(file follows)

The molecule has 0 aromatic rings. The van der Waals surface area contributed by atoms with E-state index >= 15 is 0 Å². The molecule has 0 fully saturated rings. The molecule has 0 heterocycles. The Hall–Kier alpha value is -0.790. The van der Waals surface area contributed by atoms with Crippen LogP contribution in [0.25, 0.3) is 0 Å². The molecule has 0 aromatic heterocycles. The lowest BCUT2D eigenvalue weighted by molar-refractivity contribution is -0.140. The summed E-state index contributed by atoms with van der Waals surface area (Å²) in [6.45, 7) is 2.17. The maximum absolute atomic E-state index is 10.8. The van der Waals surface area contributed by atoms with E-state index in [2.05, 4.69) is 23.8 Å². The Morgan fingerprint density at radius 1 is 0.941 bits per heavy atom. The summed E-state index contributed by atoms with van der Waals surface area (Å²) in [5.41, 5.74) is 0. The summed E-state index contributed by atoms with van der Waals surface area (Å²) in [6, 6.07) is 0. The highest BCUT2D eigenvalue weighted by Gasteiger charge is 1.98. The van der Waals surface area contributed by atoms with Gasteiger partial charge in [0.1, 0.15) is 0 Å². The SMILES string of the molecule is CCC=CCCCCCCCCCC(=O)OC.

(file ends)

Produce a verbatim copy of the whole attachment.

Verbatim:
The molecule has 0 aromatic rings. The van der Waals surface area contributed by atoms with E-state index >= 15 is 0 Å². The molecule has 0 fully saturated rings. The molecule has 0 heterocycles. The Hall–Kier alpha value is -0.790. The van der Waals surface area contributed by atoms with Crippen LogP contribution in [0.25, 0.3) is 0 Å². The molecule has 0 aromatic heterocycles. The lowest BCUT2D eigenvalue weighted by molar-refractivity contribution is -0.140. The summed E-state index contributed by atoms with van der Waals surface area (Å²) in [6.45, 7) is 2.17. The maximum absolute atomic E-state index is 10.8. The van der Waals surface area contributed by atoms with E-state index in [2.05, 4.69) is 23.8 Å². The Morgan fingerprint density at radius 1 is 0.941 bits per heavy atom. The summed E-state index contributed by atoms with van der Waals surface area (Å²) in [5.41, 5.74) is 0. The summed E-state index contributed by atoms with van der Waals surface area (Å²) in [6, 6.07) is 0. The highest BCUT2D eigenvalue weighted by Gasteiger charge is 1.98. The van der Waals surface area contributed by atoms with Gasteiger partial charge in [0.1, 0.15) is 0 Å². The SMILES string of the molecule is CCC=CCCCCCCCCCC(=O)OC.